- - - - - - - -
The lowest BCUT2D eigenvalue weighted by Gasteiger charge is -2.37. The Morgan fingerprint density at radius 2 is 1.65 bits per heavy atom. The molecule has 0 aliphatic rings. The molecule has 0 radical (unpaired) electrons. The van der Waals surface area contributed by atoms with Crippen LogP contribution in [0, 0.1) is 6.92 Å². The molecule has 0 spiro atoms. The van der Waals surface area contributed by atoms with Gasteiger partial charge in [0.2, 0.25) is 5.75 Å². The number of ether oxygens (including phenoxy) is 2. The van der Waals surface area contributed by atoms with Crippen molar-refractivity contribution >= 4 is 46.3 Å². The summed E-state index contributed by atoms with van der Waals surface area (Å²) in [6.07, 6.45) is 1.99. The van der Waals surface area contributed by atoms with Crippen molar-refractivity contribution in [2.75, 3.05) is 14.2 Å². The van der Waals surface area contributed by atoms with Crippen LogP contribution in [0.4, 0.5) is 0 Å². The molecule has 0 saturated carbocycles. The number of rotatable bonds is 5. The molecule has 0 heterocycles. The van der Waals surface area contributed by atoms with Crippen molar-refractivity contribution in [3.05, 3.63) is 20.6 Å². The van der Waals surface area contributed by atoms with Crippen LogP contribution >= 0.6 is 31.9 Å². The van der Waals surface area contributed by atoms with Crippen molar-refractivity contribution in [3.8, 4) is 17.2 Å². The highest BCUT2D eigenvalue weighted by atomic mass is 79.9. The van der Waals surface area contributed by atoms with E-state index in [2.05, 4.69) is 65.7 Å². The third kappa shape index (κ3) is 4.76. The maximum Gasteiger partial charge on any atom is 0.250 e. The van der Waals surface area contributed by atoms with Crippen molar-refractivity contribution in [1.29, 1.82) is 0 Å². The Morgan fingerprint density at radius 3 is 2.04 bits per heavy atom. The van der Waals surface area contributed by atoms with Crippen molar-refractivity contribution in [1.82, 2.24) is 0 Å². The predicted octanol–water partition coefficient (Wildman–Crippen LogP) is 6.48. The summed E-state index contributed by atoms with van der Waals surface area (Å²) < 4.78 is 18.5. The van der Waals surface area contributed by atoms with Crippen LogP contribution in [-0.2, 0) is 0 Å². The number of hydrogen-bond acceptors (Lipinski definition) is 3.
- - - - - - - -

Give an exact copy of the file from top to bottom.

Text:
The lowest BCUT2D eigenvalue weighted by Gasteiger charge is -2.37. The Morgan fingerprint density at radius 2 is 1.65 bits per heavy atom. The molecule has 0 aliphatic rings. The molecule has 0 radical (unpaired) electrons. The van der Waals surface area contributed by atoms with Crippen LogP contribution in [0, 0.1) is 6.92 Å². The molecule has 0 spiro atoms. The van der Waals surface area contributed by atoms with Gasteiger partial charge in [0.2, 0.25) is 5.75 Å². The number of ether oxygens (including phenoxy) is 2. The van der Waals surface area contributed by atoms with Crippen molar-refractivity contribution >= 4 is 46.3 Å². The summed E-state index contributed by atoms with van der Waals surface area (Å²) in [6.07, 6.45) is 1.99. The van der Waals surface area contributed by atoms with Crippen molar-refractivity contribution in [2.75, 3.05) is 14.2 Å². The van der Waals surface area contributed by atoms with Crippen LogP contribution in [0.4, 0.5) is 0 Å². The molecule has 0 saturated carbocycles. The number of rotatable bonds is 5. The molecule has 0 heterocycles. The van der Waals surface area contributed by atoms with Crippen molar-refractivity contribution in [3.05, 3.63) is 20.6 Å². The van der Waals surface area contributed by atoms with Crippen LogP contribution >= 0.6 is 31.9 Å². The van der Waals surface area contributed by atoms with Crippen molar-refractivity contribution in [3.8, 4) is 17.2 Å². The highest BCUT2D eigenvalue weighted by atomic mass is 79.9. The van der Waals surface area contributed by atoms with E-state index in [2.05, 4.69) is 65.7 Å². The third kappa shape index (κ3) is 4.76. The maximum Gasteiger partial charge on any atom is 0.250 e. The van der Waals surface area contributed by atoms with Crippen molar-refractivity contribution in [1.29, 1.82) is 0 Å². The Morgan fingerprint density at radius 3 is 2.04 bits per heavy atom. The van der Waals surface area contributed by atoms with Crippen molar-refractivity contribution in [1.82, 2.24) is 0 Å². The predicted octanol–water partition coefficient (Wildman–Crippen LogP) is 6.48. The summed E-state index contributed by atoms with van der Waals surface area (Å²) < 4.78 is 18.5. The van der Waals surface area contributed by atoms with Crippen LogP contribution in [-0.2, 0) is 0 Å². The number of hydrogen-bond acceptors (Lipinski definition) is 3.